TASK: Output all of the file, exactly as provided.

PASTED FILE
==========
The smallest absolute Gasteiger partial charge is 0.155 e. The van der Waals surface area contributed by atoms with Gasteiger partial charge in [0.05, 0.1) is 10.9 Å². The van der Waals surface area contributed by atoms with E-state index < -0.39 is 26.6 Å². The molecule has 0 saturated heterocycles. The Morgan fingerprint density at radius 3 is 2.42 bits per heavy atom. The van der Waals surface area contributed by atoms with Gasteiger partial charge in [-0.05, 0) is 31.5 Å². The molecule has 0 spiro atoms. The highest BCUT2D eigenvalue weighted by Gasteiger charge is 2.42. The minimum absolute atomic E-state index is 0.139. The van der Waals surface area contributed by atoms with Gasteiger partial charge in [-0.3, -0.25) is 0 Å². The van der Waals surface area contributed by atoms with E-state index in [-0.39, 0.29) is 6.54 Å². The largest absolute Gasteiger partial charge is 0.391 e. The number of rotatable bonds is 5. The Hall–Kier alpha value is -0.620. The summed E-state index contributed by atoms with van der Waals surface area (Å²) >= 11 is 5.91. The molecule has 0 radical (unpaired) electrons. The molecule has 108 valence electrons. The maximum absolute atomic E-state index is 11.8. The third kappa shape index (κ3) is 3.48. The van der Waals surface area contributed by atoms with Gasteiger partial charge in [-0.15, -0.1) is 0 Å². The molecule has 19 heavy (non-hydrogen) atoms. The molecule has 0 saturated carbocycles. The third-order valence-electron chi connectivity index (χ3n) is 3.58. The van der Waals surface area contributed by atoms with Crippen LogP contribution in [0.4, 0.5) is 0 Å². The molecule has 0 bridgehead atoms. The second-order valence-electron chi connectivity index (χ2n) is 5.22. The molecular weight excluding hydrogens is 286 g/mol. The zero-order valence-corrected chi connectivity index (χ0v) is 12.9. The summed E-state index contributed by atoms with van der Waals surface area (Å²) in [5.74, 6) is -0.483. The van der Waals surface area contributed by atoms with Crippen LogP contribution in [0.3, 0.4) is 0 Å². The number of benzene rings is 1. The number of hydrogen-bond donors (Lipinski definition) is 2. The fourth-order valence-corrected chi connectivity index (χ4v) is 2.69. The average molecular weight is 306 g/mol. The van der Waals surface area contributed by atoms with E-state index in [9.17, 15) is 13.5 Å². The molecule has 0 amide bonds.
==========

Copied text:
The smallest absolute Gasteiger partial charge is 0.155 e. The van der Waals surface area contributed by atoms with Gasteiger partial charge in [0.05, 0.1) is 10.9 Å². The van der Waals surface area contributed by atoms with E-state index < -0.39 is 26.6 Å². The molecule has 0 saturated heterocycles. The Morgan fingerprint density at radius 3 is 2.42 bits per heavy atom. The van der Waals surface area contributed by atoms with Gasteiger partial charge in [-0.05, 0) is 31.5 Å². The molecule has 0 spiro atoms. The highest BCUT2D eigenvalue weighted by Gasteiger charge is 2.42. The minimum absolute atomic E-state index is 0.139. The van der Waals surface area contributed by atoms with Gasteiger partial charge in [-0.3, -0.25) is 0 Å². The van der Waals surface area contributed by atoms with E-state index in [-0.39, 0.29) is 6.54 Å². The largest absolute Gasteiger partial charge is 0.391 e. The number of rotatable bonds is 5. The Hall–Kier alpha value is -0.620. The summed E-state index contributed by atoms with van der Waals surface area (Å²) >= 11 is 5.91. The molecule has 0 radical (unpaired) electrons. The molecule has 108 valence electrons. The maximum absolute atomic E-state index is 11.8. The third kappa shape index (κ3) is 3.48. The van der Waals surface area contributed by atoms with Gasteiger partial charge in [-0.15, -0.1) is 0 Å². The molecule has 19 heavy (non-hydrogen) atoms. The molecule has 0 saturated carbocycles. The third-order valence-electron chi connectivity index (χ3n) is 3.58. The van der Waals surface area contributed by atoms with Crippen LogP contribution in [0.4, 0.5) is 0 Å². The molecule has 0 bridgehead atoms. The second-order valence-electron chi connectivity index (χ2n) is 5.22. The molecular weight excluding hydrogens is 286 g/mol. The zero-order valence-corrected chi connectivity index (χ0v) is 12.9. The summed E-state index contributed by atoms with van der Waals surface area (Å²) in [5.74, 6) is -0.483. The van der Waals surface area contributed by atoms with Crippen LogP contribution in [0.3, 0.4) is 0 Å². The number of benzene rings is 1. The number of hydrogen-bond donors (Lipinski definition) is 2. The fourth-order valence-corrected chi connectivity index (χ4v) is 2.69. The average molecular weight is 306 g/mol. The van der Waals surface area contributed by atoms with E-state index in [9.17, 15) is 13.5 Å². The molecule has 0 amide bonds.